Sulfobetaine (SPB) monomer was donated by Osaka Organic Chemical (Osaka, Japan) and used without further purification. 2-(Dodecylthiocarbonothioylthio)-2-methylpropionic acid, Thioflavin T (ThT), Micrococcus lysodeikticus, and lysozyme from chicken egg white were purchased from Sigma-Aldrich. Azobisisobutyronitrile (AIBN) was purchased from Wako Pure Chemical Industries (Osaka, Japan) and was recrystallized from methanol before use. Ethylene glycol dimethacrylate, BuMA and 4,4′-azobis-(4-cyanovaleric acid) (V-501, initiator) were purchased from TCI (Tokyo, Japan). Prior to its use, the inhibitor from BuMA was removed by passing through an inhibitor removal prepacked column (Sigma-Aldrich).
Synthesis of Poly-SPB
Polymers of different degrees of polymerization (DP) were synthesized by varying the monomer to RAFT agent ratio. As an example, the procedure for the synthesis of polymer with DP 200 is briefly described as follows: the SPB monomer (12 mmol), 2-(dodecylthiocarbonothioylthio)-2-methylpropionic acid (0.06 mmol), and AIBN (0.012 mmol) were dissolved in 60 mL methanol-water mixture (3:1, v/v). The solution was then purged with nitrogen gas for 1 h and stirred at 70 °C. After 6 h, the reaction mixture was dialyzed using a membrane of 14,000 MWCO (molecular weight cut-off) (Viskase Companies. Inc., Illinois, USA) successively against methanol and water for 24 h each with regular change of solvent. The polymer was obtained after lyophilisation.
NMR measurement of the polymer was carried out on a 900 MHz Bruker Avance III HD spectrometer using D2O as the solvent (Figure S1). 1H-NMR measurements of lysozyme with and without nanogels were carried out on a 400 MHz Bruker Avance III spectrometer. All the data were processed using the Topspin 3.5 software.
Molecular weight determination
The molecular weight and distribution (polydispersity index, PDI) of the polymers were determined by gel permeation chromatography (GPC, column, BioSep-s2000; Phenomenex, Inc., CA, USA), using a Shimadzu high-performance liquid chromatography data system incorporating a refractive index detector. A NaBr solution (pH 7.4, 0.1 M) was used as the mobile phase (flow rate: 1 mL min−1) and pullulan (Shodex Group, Tokyo, Japan) as the standard.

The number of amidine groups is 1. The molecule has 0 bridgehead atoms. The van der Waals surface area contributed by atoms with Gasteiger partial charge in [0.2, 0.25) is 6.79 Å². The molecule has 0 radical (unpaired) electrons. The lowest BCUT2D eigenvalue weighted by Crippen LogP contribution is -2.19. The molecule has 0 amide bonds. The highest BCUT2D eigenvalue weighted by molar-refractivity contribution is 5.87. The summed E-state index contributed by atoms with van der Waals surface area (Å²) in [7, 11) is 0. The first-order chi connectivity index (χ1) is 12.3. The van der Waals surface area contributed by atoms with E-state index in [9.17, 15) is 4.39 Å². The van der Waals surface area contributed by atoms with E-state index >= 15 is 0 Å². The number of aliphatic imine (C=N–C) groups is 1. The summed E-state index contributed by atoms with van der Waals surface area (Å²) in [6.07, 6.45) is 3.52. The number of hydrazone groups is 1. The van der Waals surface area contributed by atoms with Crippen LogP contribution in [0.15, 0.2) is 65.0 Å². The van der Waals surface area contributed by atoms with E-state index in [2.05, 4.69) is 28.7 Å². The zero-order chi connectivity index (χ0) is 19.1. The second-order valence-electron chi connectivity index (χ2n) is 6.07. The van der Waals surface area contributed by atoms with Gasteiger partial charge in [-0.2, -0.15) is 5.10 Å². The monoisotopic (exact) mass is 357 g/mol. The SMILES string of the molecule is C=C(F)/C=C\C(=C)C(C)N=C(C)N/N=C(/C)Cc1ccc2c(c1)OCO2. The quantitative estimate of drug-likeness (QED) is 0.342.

Synthesis of core-shell nanogels
Nanogels were synthesized using polymers of different DP. As an example, the procedure for the synthesis of the nanogel with polymer of DP 200 is described as follows: poly-SPB (macro-CTA, 0.2 g), SPB (1.477 g), BuMA (44.4 μL), ethylene glycol dimethacrylate (21 μL), and V-501 (4 mg) were dissolved in 60 mL water-methanol mixture (5:1, v/v). The reaction mixture was purged with nitrogen gas for 1 h and stirred at 70 °C. After 24 h, the solution was dialyzed using a membrane of 50,000 MWCO (Spectra/Por® Membrane, Spectrum Labs, USA) against water for 3 d with regular change of water. The final product was obtained by lyophilisation.
Dynamic light scattering
The hydrodynamic diameter (HD) and size distribution of the nanogels at a concentration of 10 mg/mL were determined in a Zetasizer 3000 (Malvern Instruments, Worcestershire, UK) with a scattering angle of 173°.
Transmission electron microscopy
The samples (nanogels and lysozyme after heating with and without nanogels) were dissolved in phosphate buffer saline (PBS; pH 7.4) and 10-μL aliquots of the samples were placed on a copper grid (NS-C15 Cu150P; Stem, Tokyo, Japan). The grids were negatively stained with 2% phosphotungstic acid (Sigma Aldrich, Steinheim, Germany) for 45 s, washed with two drops of distilled water, blotted, and air-dried.
Residual enzyme activity
A lysozyme solution in PBS was mixed with a poly-SPB solution to achieve a final lysozyme concentration of 10 μM. The solution was heated at 90 °C for 30 min. Micrococcus lysodeikticus (2 mL; 0.25 mg/mL in PBS) was placed in a quartz cuvette and mixed with 100 μL lysozyme-polymer solution. The solution of intact cells of Micrococcus lysodeikticus is turbid, and its turbidity decreased upon degradation by lysozyme. The change in turbidity was measured by UV-Vis spectrophotometry (UV-1600PC, Shimadzu Corporation, Kyoto, Japan) at 600 nm from 0 to 6 min with constant stirring at room temperature. The rate of decrease in absorbance was calculated from the slope of the absorbance vs time plot, and this slope corresponds to the residual enzymatic activity.
Thioflavin T assay
A stock solution of Thioflavin T (ThT) was prepared by adding 4 mg ThT to 5 mL PBS and filtered through a 0.22 μm filter. The stock solution was diluted by adding 1 mL of stock to 50 mL PBS to generate the working solution. The lysozyme solution in PBS was mixed with various reagents and heated to 90 °C for 30 min; then, 2 mL of this solution was mixed with 100 μL ThT and fluorescence was measured at an excitation wavelength of 450 nm and emission wavelength of 484 nm (JASCO FP-8600). The enhanced fluorescence of ThT is due to amyloid formation upon binding with amyloid fibrils.